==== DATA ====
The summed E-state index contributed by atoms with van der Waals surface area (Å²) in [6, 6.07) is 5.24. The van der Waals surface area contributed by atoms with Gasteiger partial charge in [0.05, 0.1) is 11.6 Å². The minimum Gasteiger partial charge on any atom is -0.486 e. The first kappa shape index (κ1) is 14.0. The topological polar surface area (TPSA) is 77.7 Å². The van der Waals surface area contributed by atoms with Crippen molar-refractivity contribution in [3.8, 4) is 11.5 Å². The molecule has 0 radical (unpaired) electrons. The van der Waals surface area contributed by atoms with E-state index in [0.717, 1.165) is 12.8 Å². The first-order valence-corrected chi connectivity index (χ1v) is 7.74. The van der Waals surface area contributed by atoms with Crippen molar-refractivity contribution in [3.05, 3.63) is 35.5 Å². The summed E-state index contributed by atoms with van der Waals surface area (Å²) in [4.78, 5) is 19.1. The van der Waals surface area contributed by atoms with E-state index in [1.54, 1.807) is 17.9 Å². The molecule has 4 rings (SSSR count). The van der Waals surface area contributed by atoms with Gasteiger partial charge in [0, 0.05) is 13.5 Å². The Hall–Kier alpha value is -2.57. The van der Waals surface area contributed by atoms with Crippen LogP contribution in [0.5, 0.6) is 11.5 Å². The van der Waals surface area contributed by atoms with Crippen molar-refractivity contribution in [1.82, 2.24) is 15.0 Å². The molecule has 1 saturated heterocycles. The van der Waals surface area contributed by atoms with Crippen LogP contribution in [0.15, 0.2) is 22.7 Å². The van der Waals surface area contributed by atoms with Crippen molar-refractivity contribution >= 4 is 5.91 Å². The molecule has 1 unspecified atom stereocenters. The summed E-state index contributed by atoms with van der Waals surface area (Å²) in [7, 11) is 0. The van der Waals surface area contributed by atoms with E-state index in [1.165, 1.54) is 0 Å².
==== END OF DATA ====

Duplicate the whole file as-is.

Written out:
The summed E-state index contributed by atoms with van der Waals surface area (Å²) in [6, 6.07) is 5.24. The van der Waals surface area contributed by atoms with Gasteiger partial charge in [0.05, 0.1) is 11.6 Å². The minimum Gasteiger partial charge on any atom is -0.486 e. The first kappa shape index (κ1) is 14.0. The topological polar surface area (TPSA) is 77.7 Å². The van der Waals surface area contributed by atoms with Crippen molar-refractivity contribution in [3.8, 4) is 11.5 Å². The molecule has 0 radical (unpaired) electrons. The van der Waals surface area contributed by atoms with E-state index in [0.717, 1.165) is 12.8 Å². The first-order valence-corrected chi connectivity index (χ1v) is 7.74. The van der Waals surface area contributed by atoms with Crippen molar-refractivity contribution in [3.05, 3.63) is 35.5 Å². The summed E-state index contributed by atoms with van der Waals surface area (Å²) in [4.78, 5) is 19.1. The van der Waals surface area contributed by atoms with E-state index in [1.54, 1.807) is 17.9 Å². The molecule has 4 rings (SSSR count). The van der Waals surface area contributed by atoms with Gasteiger partial charge in [0, 0.05) is 13.5 Å². The Hall–Kier alpha value is -2.57. The van der Waals surface area contributed by atoms with Crippen LogP contribution in [0.5, 0.6) is 11.5 Å². The van der Waals surface area contributed by atoms with Crippen molar-refractivity contribution in [1.82, 2.24) is 15.0 Å². The molecule has 1 saturated heterocycles. The van der Waals surface area contributed by atoms with Crippen LogP contribution in [0.15, 0.2) is 22.7 Å². The van der Waals surface area contributed by atoms with Crippen molar-refractivity contribution >= 4 is 5.91 Å². The molecule has 1 unspecified atom stereocenters. The summed E-state index contributed by atoms with van der Waals surface area (Å²) in [7, 11) is 0. The van der Waals surface area contributed by atoms with E-state index in [1.165, 1.54) is 0 Å².